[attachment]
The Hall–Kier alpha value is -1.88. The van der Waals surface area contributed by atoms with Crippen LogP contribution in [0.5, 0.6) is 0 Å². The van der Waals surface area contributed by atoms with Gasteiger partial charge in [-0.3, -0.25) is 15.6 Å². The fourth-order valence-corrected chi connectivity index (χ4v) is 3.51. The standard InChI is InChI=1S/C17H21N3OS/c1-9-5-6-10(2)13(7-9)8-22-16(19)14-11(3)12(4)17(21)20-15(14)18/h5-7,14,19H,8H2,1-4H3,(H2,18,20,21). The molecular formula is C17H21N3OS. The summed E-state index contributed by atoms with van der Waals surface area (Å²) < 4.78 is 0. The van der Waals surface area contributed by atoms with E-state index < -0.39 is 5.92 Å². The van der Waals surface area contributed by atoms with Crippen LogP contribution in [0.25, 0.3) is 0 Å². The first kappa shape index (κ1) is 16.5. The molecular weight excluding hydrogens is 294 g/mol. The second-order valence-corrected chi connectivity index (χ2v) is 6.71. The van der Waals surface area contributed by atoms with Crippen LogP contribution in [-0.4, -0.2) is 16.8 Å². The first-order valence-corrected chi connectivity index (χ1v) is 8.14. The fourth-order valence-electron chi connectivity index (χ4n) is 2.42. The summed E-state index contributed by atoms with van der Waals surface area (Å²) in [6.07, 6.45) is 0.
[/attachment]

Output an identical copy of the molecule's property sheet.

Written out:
The Hall–Kier alpha value is -1.88. The van der Waals surface area contributed by atoms with Crippen LogP contribution in [0.5, 0.6) is 0 Å². The van der Waals surface area contributed by atoms with Gasteiger partial charge in [-0.3, -0.25) is 15.6 Å². The fourth-order valence-corrected chi connectivity index (χ4v) is 3.51. The standard InChI is InChI=1S/C17H21N3OS/c1-9-5-6-10(2)13(7-9)8-22-16(19)14-11(3)12(4)17(21)20-15(14)18/h5-7,14,19H,8H2,1-4H3,(H2,18,20,21). The molecular formula is C17H21N3OS. The summed E-state index contributed by atoms with van der Waals surface area (Å²) < 4.78 is 0. The van der Waals surface area contributed by atoms with E-state index < -0.39 is 5.92 Å². The van der Waals surface area contributed by atoms with Crippen LogP contribution in [0.25, 0.3) is 0 Å². The first kappa shape index (κ1) is 16.5. The molecular weight excluding hydrogens is 294 g/mol. The second-order valence-corrected chi connectivity index (χ2v) is 6.71. The van der Waals surface area contributed by atoms with Crippen LogP contribution in [-0.4, -0.2) is 16.8 Å². The first-order valence-corrected chi connectivity index (χ1v) is 8.14. The fourth-order valence-electron chi connectivity index (χ4n) is 2.42. The summed E-state index contributed by atoms with van der Waals surface area (Å²) in [6.07, 6.45) is 0.